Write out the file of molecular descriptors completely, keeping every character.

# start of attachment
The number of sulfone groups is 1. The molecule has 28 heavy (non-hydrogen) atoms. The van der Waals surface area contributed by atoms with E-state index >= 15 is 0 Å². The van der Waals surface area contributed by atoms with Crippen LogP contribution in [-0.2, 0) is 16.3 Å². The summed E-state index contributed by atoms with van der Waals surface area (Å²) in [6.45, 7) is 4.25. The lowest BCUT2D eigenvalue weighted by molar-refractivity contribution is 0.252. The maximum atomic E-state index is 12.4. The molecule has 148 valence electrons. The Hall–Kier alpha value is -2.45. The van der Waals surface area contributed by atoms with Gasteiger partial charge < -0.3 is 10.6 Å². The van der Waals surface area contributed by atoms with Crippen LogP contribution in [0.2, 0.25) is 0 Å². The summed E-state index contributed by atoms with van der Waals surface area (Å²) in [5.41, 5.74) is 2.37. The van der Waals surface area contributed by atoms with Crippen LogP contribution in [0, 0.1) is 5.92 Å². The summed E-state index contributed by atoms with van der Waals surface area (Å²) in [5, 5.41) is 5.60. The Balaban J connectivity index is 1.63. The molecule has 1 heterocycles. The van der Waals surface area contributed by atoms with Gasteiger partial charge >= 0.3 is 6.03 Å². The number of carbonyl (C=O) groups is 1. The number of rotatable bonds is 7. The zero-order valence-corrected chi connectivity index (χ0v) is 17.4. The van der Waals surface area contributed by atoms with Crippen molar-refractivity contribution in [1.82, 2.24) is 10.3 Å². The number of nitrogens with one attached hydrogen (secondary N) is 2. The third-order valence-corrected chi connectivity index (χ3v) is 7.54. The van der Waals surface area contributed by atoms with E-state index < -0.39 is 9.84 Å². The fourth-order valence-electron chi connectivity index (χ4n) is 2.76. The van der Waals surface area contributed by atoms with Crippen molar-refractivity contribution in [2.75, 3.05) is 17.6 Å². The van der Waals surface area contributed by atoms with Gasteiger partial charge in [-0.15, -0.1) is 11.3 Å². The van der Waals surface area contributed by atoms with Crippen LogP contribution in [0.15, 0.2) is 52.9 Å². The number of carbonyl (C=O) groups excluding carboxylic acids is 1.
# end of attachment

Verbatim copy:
The number of sulfone groups is 1. The molecule has 28 heavy (non-hydrogen) atoms. The van der Waals surface area contributed by atoms with E-state index >= 15 is 0 Å². The van der Waals surface area contributed by atoms with Crippen LogP contribution in [-0.2, 0) is 16.3 Å². The summed E-state index contributed by atoms with van der Waals surface area (Å²) in [6.45, 7) is 4.25. The lowest BCUT2D eigenvalue weighted by molar-refractivity contribution is 0.252. The maximum atomic E-state index is 12.4. The molecule has 148 valence electrons. The Hall–Kier alpha value is -2.45. The van der Waals surface area contributed by atoms with Gasteiger partial charge < -0.3 is 10.6 Å². The van der Waals surface area contributed by atoms with Crippen LogP contribution in [0.2, 0.25) is 0 Å². The summed E-state index contributed by atoms with van der Waals surface area (Å²) in [5.41, 5.74) is 2.37. The van der Waals surface area contributed by atoms with Crippen LogP contribution in [0, 0.1) is 5.92 Å². The summed E-state index contributed by atoms with van der Waals surface area (Å²) in [5, 5.41) is 5.60. The Balaban J connectivity index is 1.63. The molecule has 1 heterocycles. The van der Waals surface area contributed by atoms with Gasteiger partial charge >= 0.3 is 6.03 Å². The number of carbonyl (C=O) groups is 1. The number of rotatable bonds is 7. The zero-order valence-corrected chi connectivity index (χ0v) is 17.4. The van der Waals surface area contributed by atoms with Crippen molar-refractivity contribution in [1.82, 2.24) is 10.3 Å². The number of nitrogens with one attached hydrogen (secondary N) is 2. The third-order valence-corrected chi connectivity index (χ3v) is 7.54. The van der Waals surface area contributed by atoms with E-state index < -0.39 is 9.84 Å². The fourth-order valence-electron chi connectivity index (χ4n) is 2.76. The van der Waals surface area contributed by atoms with Crippen molar-refractivity contribution in [2.75, 3.05) is 17.6 Å². The van der Waals surface area contributed by atoms with Gasteiger partial charge in [-0.15, -0.1) is 11.3 Å². The van der Waals surface area contributed by atoms with Crippen LogP contribution in [0.15, 0.2) is 52.9 Å². The number of carbonyl (C=O) groups excluding carboxylic acids is 1.